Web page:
When the contribution is made in error

This is rarer than it sounds. It only happens when the deposit of cash or assets into the superannuation fund was the mistake. For example, cases we have encountered where the trustee successfully argued a mistake had been made were:

  • the member intended to move money from one personal bank account to another via internet banking but accidentally transferred it to the SMSF account, and
  • personal shares were sold but the broker accidentally deposited the proceeds in the SMSF’s bank account rather than the individual’s.

Importantly, a mistake does not extend to situations where the transfer of assets or cash was intentional but the contributor misunderstood the consequences of the transfer. For example, someone who transfers money from their own account to their SMSF, intending to make a contribution but then discovers they have exceeded a cap.

In the rare case where the contribution was a genuine mistake, the contribution can simply be returned to the contributor.

When the contribution amount is too high

The treatment is completely different when the error is the amount contributed. Excess contributions cannot be refunded immediately. Rather there is a strict process to be followed:

  • the contribution is reported to the ATO as part of the normal annual return,
  • the ATO will identify that it is an excess amount and issue a determination,
  • the determination, and subsequent release authority, will allow the excess to be refunded,
  • there are additional rules, for example, interest is added, and
  • the refund comes out of the fund as a special kind of benefit payment.
  • This process is important in several ways.

Firstly, the excess amount cannot be refunded as soon as the member or trustee discovers the problem – it is vital to wait until the determination and subsequent release authority is received from the ATO. If the excess contribution is refunded earlier, the payment is technically an illegal early release of superannuation money and the entire amount refunded is potentially taxed at the individual’s marginal rate. It also doesn’t help deal with the excess – the ATO will still issue a determination for the excess and further amounts will need to be paid out of the fund if the member wishes to deal with the excess in that manner.

Secondly, as the payment is technically a benefit payment, there are some interesting opportunities to make the best of a bad situation. For example:

  • if the member has multiple accounts, an accumulation account and one or more pensions, the payment could be withdrawn from whichever one has the highest taxable proportion on the basis it makes no difference to the tax treatment of the withdrawal but may maximise the tax-free amount left in the member’s superannuation account. This is the case even if the excess was actually a non-concessional contribution that is held in a different account or even a different superannuation fund, and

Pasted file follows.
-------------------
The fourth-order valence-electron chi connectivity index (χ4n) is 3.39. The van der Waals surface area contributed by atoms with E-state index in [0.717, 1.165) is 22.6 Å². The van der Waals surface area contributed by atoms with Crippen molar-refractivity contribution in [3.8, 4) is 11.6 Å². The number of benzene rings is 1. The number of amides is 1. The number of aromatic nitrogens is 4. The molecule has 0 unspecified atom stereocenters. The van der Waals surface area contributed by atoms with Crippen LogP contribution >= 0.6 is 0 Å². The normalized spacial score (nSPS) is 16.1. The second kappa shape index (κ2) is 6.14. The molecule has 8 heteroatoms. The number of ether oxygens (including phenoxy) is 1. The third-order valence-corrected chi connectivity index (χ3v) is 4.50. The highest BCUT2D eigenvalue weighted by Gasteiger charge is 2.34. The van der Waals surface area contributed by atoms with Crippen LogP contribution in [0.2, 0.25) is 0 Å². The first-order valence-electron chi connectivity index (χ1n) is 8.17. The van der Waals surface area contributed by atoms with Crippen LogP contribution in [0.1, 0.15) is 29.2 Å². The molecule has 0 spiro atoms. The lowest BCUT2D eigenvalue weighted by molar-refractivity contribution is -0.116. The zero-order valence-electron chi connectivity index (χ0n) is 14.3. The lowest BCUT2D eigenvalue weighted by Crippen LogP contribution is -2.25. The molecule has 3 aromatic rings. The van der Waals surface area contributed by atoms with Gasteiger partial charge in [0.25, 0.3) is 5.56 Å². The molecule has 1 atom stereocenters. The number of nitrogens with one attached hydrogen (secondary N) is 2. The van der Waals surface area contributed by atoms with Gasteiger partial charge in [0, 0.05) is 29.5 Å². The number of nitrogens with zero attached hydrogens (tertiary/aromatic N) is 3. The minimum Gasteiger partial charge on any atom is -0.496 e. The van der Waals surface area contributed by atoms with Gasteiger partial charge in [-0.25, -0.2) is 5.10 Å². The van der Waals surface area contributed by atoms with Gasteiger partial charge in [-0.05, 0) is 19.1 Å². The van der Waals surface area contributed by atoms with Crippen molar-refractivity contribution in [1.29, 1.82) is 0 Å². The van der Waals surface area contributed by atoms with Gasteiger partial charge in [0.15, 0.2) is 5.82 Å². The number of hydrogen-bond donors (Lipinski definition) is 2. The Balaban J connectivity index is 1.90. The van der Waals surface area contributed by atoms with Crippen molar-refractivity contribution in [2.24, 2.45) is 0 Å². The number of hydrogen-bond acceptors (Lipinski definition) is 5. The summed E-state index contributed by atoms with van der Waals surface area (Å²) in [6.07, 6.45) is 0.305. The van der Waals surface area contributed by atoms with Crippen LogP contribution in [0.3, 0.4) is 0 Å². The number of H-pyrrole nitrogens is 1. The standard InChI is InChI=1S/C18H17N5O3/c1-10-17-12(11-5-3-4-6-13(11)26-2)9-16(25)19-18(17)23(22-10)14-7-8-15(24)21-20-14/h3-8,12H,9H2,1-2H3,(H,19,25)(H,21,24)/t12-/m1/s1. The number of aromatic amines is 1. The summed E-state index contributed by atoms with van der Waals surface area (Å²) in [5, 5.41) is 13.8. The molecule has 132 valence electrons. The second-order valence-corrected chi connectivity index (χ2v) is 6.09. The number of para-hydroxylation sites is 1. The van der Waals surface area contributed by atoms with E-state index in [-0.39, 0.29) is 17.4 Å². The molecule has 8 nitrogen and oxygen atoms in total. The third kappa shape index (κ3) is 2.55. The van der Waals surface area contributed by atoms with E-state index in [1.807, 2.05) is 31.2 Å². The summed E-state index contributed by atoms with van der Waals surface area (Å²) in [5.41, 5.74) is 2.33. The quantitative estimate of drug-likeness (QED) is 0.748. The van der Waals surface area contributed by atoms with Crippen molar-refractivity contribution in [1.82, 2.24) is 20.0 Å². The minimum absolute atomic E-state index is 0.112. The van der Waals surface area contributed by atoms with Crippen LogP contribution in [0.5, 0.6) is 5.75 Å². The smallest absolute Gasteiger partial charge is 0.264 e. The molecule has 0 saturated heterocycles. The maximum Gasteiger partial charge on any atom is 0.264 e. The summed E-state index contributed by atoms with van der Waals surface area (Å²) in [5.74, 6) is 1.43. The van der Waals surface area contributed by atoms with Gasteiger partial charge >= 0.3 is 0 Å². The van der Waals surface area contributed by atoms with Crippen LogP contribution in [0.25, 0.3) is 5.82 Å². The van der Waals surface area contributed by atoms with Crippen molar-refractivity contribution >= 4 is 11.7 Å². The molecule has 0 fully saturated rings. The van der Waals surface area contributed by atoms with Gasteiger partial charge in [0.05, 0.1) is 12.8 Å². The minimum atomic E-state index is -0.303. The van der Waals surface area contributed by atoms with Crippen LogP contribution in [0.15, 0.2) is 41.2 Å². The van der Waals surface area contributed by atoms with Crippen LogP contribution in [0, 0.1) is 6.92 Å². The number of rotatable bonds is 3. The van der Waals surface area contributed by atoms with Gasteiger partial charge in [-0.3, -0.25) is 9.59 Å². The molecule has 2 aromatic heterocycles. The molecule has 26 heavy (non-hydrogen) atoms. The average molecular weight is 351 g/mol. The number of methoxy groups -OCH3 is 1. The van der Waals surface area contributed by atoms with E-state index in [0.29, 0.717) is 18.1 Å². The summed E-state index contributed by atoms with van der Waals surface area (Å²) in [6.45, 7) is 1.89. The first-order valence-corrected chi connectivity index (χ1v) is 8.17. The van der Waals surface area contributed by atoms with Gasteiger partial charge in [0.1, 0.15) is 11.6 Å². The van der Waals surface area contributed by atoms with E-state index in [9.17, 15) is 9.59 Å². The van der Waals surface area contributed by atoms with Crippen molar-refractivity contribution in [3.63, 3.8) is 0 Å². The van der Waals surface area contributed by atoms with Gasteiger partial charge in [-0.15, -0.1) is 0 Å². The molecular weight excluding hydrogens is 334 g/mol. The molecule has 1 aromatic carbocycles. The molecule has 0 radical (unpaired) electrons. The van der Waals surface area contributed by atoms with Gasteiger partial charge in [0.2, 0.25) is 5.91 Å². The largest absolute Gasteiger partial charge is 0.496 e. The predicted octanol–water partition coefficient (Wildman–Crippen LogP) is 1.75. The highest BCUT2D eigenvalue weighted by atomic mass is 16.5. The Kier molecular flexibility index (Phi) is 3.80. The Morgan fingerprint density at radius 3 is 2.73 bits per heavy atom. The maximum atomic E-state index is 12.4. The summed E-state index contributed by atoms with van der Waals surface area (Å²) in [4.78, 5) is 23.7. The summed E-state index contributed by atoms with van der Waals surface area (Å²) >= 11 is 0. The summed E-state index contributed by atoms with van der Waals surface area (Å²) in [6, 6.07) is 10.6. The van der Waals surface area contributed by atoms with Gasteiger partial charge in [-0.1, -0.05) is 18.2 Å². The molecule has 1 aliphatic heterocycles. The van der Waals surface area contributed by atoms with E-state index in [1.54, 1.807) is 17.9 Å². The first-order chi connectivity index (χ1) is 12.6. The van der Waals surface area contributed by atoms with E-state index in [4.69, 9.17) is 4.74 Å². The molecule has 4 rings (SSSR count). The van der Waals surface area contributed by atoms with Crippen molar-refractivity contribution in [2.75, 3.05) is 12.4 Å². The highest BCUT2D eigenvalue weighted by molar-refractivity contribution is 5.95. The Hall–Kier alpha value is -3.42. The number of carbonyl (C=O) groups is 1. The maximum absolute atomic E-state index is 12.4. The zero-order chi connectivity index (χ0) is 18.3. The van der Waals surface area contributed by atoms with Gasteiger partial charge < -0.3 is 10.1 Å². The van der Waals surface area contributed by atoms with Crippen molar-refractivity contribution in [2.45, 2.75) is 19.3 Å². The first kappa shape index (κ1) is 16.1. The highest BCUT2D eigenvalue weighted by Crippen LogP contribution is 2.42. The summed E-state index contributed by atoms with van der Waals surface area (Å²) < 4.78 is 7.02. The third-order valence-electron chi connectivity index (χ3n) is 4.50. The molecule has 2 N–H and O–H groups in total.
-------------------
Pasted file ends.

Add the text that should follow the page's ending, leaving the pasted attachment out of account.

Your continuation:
• if the payment is to be withdrawn from a retirement-phase account-based pension, the member could partially commute the pension to pay the excess, in doing so clawing back some of their transfer balance cap.

Obviously the most common type of excess contribution is when an individual or employer simply contributes more than the relevant cap. Some other interesting scenarios are:

  • non-concessional contributions for a member who had more than $1.6 million in superannuation assets at the previous 30 June. While we might think of these people as being unable to contribute, technically their contribution is entirely within the superannuation rules but exceeds their non-concessional contributions cap of nil dollars. Hence it is an excess contribution,
  • bring-forward non-concessional contributions for someone who is ineligible to do so, for example, $300,000 contributed in 2018/19 by someone who is 66. If they have met the work test before making the contribution, they are eligible to contribute. Their error is not the contribution itself but the amount. Hence the refund must happen via the ATO’s excess determination process.

The contribution is made in a way not permitted by the law

Sometimes contributions are made by way of transferring assets to the fund rather than contributing cash. If the contributor is a related party, say the contribution was made by a member for themselves or their spouse, the usual rules about acquiring assets from related parties apply (section 66 of the SIS Act).

Let’s say a member transferred a residential property into their SMSF in order to make a contribution. This is generally not permitted. Funds can generally only acquire business real property from related parties.

Hence the transaction breaches the superannuation rules.

However, the remedy is not to simply return the property to the member. The transaction has still occurred, a contribution has been received and the fund now owns the asset. A breach must be reported to the ATO and the regulator will expect the trustee to show how it has been remedied. Generally trustees will:

  • sell the property to the member,
  • pay it out as a benefit payment (if the member is eligible to draw on their superannuation as a lump sum), or
  • sell the property on the open market.

Importantly, none of these options involves simply refunding the contribution by returning the property to the member.

Conclusion

Contribution compliance and tax rules are complex and not surprisingly people make mistakes. What is extremely important is that one mistake is not compounded by taking inappropriate action to resolve it. Curiously, the best errors to make are those that can be classified as ‘contributions that weren’t allowed at all’ or ‘mistakes’ as these allow prompt action.